Happily, there’s a growing rebellion against groupthink and exclusion. A Politico poll found that 49 percent of Americans say the cancel culture has a negative impact on society and only 27 say it has a positive impact. This month Yascha Mounk started Persuasion, an online community to celebrate viewpoint diversity and it already has more than 25,000 subscribers.
After being pushed out from New York magazine, Sullivan established his own newsletter, The Weekly Dish, on Substack, a platform that makes it easy for readers to pay writers for their work. He now has 60,000 subscribers, instantly making his venture financially viable.
Other heterodox writers are already on Substack. Matt Taibbi and Judd Legum are iconoclastic left-wing writers with large subscriber bases. The Dispatch is a conservative publication featuring Jonah Goldberg, David French and Stephen F. Hayes, superb writers but too critical of Trump for the orthodox right. The Dispatch is reportedly making about $2 million a year on Substack.
The first good thing about Substack is there’s no canceling. A young, talented heterodox thinker doesn’t have to worry that less talented conformists in his or her organization will use ideology as an outlet for their resentments. The next good thing is there are no ads, just subscription revenue. Online writers don’t have to chase clicks by writing about whatever Trump tweeted 15 seconds ago. They can build deep relationships with the few rather than trying to affirm or titillate the many.
It’s possible that the debate now going on stupidly on Twitter can migrate to newsletters. It’s possible that writers will bundle, with established writers promoting promising ones. It’s possible that those of us at the great remaining mainstream outlets will be enmeshed in conversations that are more freewheeling and thoughtful.
Mostly I’m hopeful that the long history of intellectual exclusion and segregation will seem disgraceful. It will seem disgraceful if you’re at a university and only 1.5 percent of the faculty members are conservative. (I’m looking at you, Harvard). A person who ideologically self-segregates will seem pathetic. I’m hoping the definition of a pundit changes — not a foot soldier out for power, but a person who argues in order to come closer to understanding.
Imagining Covid under a normal president.
This week I had a conversation that left a mark. It was with Mary Louise Kelly and E.J. Dionne on NPR’s “All Things Considered,” and it was about how past presidents had handled moments of national mourning — Lincoln after Gettysburg, Reagan after the Challenger explosion and Obama after the Sandy Hook school shootings.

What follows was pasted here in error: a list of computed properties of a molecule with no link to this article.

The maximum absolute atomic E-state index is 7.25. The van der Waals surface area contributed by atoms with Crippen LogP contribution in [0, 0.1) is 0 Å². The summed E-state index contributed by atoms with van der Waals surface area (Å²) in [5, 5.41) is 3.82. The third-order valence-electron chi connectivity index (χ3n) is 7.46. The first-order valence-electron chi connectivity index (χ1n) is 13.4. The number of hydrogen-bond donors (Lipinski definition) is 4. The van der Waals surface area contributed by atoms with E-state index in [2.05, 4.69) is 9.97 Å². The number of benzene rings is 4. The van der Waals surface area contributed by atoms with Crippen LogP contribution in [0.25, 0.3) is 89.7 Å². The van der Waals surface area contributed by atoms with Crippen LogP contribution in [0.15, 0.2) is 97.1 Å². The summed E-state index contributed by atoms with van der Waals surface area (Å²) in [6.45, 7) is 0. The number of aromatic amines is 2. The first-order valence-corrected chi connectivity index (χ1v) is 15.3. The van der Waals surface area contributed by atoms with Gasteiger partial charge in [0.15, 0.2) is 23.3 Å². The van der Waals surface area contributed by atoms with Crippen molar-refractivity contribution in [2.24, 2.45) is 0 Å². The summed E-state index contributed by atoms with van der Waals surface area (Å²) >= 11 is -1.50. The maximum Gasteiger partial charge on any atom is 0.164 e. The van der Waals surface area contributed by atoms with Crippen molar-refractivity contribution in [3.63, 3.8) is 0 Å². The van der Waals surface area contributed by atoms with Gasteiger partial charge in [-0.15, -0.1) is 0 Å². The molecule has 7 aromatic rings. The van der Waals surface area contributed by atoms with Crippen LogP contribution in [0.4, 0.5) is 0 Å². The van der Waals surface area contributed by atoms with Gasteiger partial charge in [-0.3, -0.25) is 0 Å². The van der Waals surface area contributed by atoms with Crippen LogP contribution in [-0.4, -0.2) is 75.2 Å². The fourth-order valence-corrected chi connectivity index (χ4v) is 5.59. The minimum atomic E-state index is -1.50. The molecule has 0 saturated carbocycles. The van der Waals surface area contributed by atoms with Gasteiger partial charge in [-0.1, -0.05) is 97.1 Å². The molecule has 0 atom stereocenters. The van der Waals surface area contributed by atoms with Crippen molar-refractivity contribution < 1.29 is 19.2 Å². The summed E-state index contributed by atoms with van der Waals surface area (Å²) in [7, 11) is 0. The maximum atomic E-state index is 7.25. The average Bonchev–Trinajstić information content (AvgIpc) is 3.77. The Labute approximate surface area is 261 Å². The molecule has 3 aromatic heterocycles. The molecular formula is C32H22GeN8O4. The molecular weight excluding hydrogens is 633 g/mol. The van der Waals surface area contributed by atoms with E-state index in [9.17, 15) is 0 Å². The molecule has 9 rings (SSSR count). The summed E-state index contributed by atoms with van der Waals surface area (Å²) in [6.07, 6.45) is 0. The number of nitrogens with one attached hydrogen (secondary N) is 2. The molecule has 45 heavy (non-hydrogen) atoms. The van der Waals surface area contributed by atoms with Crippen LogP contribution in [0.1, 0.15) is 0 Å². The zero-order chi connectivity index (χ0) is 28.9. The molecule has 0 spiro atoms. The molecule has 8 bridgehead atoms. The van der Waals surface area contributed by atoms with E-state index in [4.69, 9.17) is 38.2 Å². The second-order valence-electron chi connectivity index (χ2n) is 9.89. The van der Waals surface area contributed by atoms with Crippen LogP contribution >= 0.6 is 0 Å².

The conversation left me wondering what America’s experience of the pandemic would be like if we had a real leader in the White House.
If we had a real leader, he would have realized that tragedies like 100,000 Covid-19 deaths touch something deeper than politics: They touch our shared vulnerability and our profound and natural sympathy for one another.
In such moments, a real leader steps outside of his political role and reveals himself uncloaked and humbled, as someone who can draw on his own pains and simply be present with others as one sufferer among a common sea of sufferers.
If we had a real leader, she would speak of the dead not as a faceless mass but as individual persons, each seen in unique dignity. Such a leader would draw on the common sources of our civilization, the stores of wisdom that bring collective strength in hard times.
Lincoln went back to the old biblical cadences to comfort a nation. After the church shooting in Charleston, Barack Obama went to “Amazing Grace,” the old abolitionist anthem that has wafted down through the long history of African-American suffering and redemption.
In his impromptu remarks right after the assassination of Martin Luther King, Robert Kennedy recalled the slaying of his own brother and quoted Aeschylus: “In our sleep, pain which cannot forget falls drop by drop upon the heart until, in our own despair, against our will, comes wisdom through the awful grace of God.”
If we had a real leader, he would be bracingly honest about how bad things are, like Churchill after the fall of Europe. He would have stored in his upbringing the understanding that hard times are the making of character, a revelation of character and a test of character. He would offer up the reality that to be an American is both a gift and a task. Every generation faces its own apocalypse, and, of course, we will live up to our moment just as our ancestors did theirs.